By James Bartholomew
No one knows how to work a crowd quite like Diane Ripstein, the writer and performer of “Move on the Cha‑Cha’s.” From the moment she walks onto the stage holding her fifty‑year‑old pink tulle tutu, until the lights come down on her last dance, Ms. Ripstein beams with infectious smiles and magnetizing charisma. Her story might not be the most earth‑shattering one you’ll hear at this year’s United Solo Theatre Festival, but the storyteller herself might just be its most vivacious.
“Move on the Cha‑Cha’s” is the autobiographical story of its performer finding her footing. And, being a dancer, Ms. Ripstein is more than familiar with the steps. She grew up with a passion for ballet, mingled with singles over salsa, and swing danced to classic Yiddish bop, so dance has been interwoven into the fabric of her life from an early age. But as the dancer is more than happy to remind us, just because you’re on your feet doesn’t mean you know where you’re going. “Swan Lake” may have fanned the embers of love in her teenaged heart, but listening to the ballet endlessly hardly prepared the young Ms. Ripstein for middle school romance. And by the same token, no amount of salsa dancing can make an awkward singles night less demoralizing.
But while Ms. Ripstein spends much of the play narrating her often comic misadventures, she’s always ready to pepper the story with cartoonish characters from her colorful past. She bounces from endearing versions of her childhood self to thoughtlessly glib dance instructors. Most notable of all, and always stealing center stage on the dance floor, is Ms. Ripstein’s Bubbe, who solicits the audience, trying to find dates for her granddaughter, while constantly doling out amusing and insightful nuggets of wisdom. “Life keeps moving,” the Bubbe reminds us. “What are we to do, not go along with it?”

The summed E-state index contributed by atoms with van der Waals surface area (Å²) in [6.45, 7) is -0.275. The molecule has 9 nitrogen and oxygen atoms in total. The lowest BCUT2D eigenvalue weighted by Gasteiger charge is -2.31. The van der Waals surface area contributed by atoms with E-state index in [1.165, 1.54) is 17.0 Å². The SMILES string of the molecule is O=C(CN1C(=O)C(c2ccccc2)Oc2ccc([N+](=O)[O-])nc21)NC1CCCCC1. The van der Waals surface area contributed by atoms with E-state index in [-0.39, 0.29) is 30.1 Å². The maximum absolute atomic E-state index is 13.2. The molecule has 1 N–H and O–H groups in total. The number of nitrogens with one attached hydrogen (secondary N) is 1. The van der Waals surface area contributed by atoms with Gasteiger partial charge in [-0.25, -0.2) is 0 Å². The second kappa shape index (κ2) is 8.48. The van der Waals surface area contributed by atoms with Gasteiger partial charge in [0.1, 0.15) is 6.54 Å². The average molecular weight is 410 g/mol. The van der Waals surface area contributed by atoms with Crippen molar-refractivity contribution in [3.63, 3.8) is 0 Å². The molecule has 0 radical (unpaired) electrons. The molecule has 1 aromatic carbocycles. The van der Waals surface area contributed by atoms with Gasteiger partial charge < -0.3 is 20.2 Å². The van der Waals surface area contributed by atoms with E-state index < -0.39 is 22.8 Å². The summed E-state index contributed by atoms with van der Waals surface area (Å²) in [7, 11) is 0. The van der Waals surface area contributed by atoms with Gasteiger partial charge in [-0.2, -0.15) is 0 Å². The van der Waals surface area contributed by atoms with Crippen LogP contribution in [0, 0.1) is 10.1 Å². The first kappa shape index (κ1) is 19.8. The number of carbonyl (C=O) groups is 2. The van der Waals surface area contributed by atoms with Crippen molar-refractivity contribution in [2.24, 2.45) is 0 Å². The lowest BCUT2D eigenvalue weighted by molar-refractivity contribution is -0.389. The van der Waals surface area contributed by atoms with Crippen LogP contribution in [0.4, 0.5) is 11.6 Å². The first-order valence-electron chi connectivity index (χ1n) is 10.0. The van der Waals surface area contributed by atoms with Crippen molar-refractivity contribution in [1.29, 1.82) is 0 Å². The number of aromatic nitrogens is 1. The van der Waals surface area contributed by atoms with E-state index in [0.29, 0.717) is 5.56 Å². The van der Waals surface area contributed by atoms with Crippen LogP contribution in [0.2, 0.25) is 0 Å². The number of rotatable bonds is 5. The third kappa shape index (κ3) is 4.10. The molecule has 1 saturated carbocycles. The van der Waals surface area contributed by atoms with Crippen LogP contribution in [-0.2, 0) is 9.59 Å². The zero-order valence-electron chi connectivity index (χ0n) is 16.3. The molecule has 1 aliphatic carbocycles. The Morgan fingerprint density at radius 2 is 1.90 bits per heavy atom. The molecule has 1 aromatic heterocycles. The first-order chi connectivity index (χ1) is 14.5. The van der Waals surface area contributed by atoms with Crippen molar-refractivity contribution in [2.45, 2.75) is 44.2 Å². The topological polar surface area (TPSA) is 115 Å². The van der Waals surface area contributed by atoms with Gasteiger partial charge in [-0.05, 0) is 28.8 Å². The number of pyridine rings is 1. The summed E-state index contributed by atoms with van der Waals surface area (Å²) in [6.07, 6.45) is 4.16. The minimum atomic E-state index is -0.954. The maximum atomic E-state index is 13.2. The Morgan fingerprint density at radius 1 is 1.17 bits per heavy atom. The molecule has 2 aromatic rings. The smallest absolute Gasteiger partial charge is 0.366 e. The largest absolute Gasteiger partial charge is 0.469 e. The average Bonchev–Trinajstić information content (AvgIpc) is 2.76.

Ms. Ripstein’s boundless energy and humor are almost enough to make one forget about the pervasive sense of familiarity in “Move on the Cha‑Cha’s.” The particulars of her story are, of course, unique to Ms. Ripstein, but the broad strokes are bound to feel somewhat commonplace. This is the story of an artist who is thrown a few curveballs but, in the end, keeps her head held high. And while the show’s simple premise may not prove memorable on its own, Ms. Ripstein’s ubiquitous charm makes this play greater than the sum of its parts.
“Move on the Cha‑Cha’s” is at its best when its performer’s passion for dance is on full display. Early on, Ms. Ripstein launches into a ridiculous summary of her favorite childhood ballet, “Swan Lake.” Playing up the latent absurdity of the Tchaikovsky classic and its emptyheaded hero, she glides around the stage, performing a heavily abridged recap, and pointing out the story’s inconsistences when she sees them. It’s a riotous scene that showcases both Ms. Ripstein’s whimsical wit and her devotion to dance. That precarious balance is what makes “Move on the Cha‑Cha’s” special, so it’s a bit unfortunate that the emphasis on dance is downplayed in the second half of the show.
Still, “Move on the Cha‑Cha’s” is a joy‑filled, life affirming reminder to always take things in stride, and never too seriously. The heavy lifting comes from Ms. Ripstein herself, who is funny, spirited, warm, and sincere. The footwork may not be fancy, but “Move on the Cha‑Cha’s” is still light on its feet.
“Move On The Cha-Cha’s”
Performed by Diane Ripstein
Directed by Bobbie Steinbach
September 28 at 4 PM and 7 PM, and October 19 at 7:30pm
Photo: courtesy of the production
United Solo 2019
410 West 42nd Street
New York City
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JAMES BARTHOLOMEW is a writer and musician living in New York City. He is an administrator of the Fordham University Theatre Program and an avid lover of the arts.